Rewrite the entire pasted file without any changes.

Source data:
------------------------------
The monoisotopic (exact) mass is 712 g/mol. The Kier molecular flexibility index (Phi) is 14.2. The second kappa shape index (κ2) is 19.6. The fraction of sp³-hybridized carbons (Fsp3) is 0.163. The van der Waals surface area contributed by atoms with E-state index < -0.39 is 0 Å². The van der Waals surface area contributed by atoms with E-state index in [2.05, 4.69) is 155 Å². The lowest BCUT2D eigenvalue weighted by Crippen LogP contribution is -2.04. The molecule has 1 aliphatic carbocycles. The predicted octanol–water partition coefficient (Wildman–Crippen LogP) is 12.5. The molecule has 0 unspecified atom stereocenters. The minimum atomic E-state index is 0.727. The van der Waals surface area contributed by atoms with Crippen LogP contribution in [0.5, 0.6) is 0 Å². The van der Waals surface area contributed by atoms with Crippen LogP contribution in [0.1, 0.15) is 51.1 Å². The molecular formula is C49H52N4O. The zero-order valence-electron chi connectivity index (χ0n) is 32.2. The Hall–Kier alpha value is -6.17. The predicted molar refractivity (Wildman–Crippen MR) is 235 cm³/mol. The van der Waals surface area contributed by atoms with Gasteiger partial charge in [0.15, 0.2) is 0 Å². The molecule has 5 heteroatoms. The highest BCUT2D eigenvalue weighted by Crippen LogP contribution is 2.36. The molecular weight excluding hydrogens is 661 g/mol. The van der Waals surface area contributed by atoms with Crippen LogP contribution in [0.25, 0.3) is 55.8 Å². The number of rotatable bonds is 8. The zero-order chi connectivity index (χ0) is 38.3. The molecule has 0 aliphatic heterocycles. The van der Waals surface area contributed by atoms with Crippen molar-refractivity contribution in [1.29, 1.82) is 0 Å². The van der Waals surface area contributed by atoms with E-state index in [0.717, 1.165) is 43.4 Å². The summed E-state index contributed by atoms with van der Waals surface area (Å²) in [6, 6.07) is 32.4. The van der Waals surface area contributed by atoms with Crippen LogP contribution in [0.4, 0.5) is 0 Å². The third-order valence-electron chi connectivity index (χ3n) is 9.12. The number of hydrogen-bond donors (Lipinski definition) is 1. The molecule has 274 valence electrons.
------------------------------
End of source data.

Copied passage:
The monoisotopic (exact) mass is 712 g/mol. The Kier molecular flexibility index (Phi) is 14.2. The second kappa shape index (κ2) is 19.6. The fraction of sp³-hybridized carbons (Fsp3) is 0.163. The van der Waals surface area contributed by atoms with E-state index < -0.39 is 0 Å². The van der Waals surface area contributed by atoms with E-state index in [2.05, 4.69) is 155 Å². The lowest BCUT2D eigenvalue weighted by Crippen LogP contribution is -2.04. The molecule has 1 aliphatic carbocycles. The predicted octanol–water partition coefficient (Wildman–Crippen LogP) is 12.5. The molecule has 0 unspecified atom stereocenters. The minimum atomic E-state index is 0.727. The van der Waals surface area contributed by atoms with Crippen LogP contribution in [0.5, 0.6) is 0 Å². The van der Waals surface area contributed by atoms with Crippen LogP contribution in [0.1, 0.15) is 51.1 Å². The molecular formula is C49H52N4O. The zero-order valence-electron chi connectivity index (χ0n) is 32.2. The Hall–Kier alpha value is -6.17. The predicted molar refractivity (Wildman–Crippen MR) is 235 cm³/mol. The van der Waals surface area contributed by atoms with Gasteiger partial charge in [0.15, 0.2) is 0 Å². The molecule has 5 heteroatoms. The highest BCUT2D eigenvalue weighted by Crippen LogP contribution is 2.36. The molecular weight excluding hydrogens is 661 g/mol. The van der Waals surface area contributed by atoms with Crippen LogP contribution in [0.25, 0.3) is 55.8 Å². The number of rotatable bonds is 8. The zero-order chi connectivity index (χ0) is 38.3. The molecule has 0 aliphatic heterocycles. The van der Waals surface area contributed by atoms with Crippen molar-refractivity contribution in [1.29, 1.82) is 0 Å². The van der Waals surface area contributed by atoms with E-state index in [0.717, 1.165) is 43.4 Å². The summed E-state index contributed by atoms with van der Waals surface area (Å²) in [6, 6.07) is 32.4. The van der Waals surface area contributed by atoms with Crippen LogP contribution in [0.4, 0.5) is 0 Å². The third-order valence-electron chi connectivity index (χ3n) is 9.12. The number of hydrogen-bond donors (Lipinski definition) is 1. The molecule has 274 valence electrons.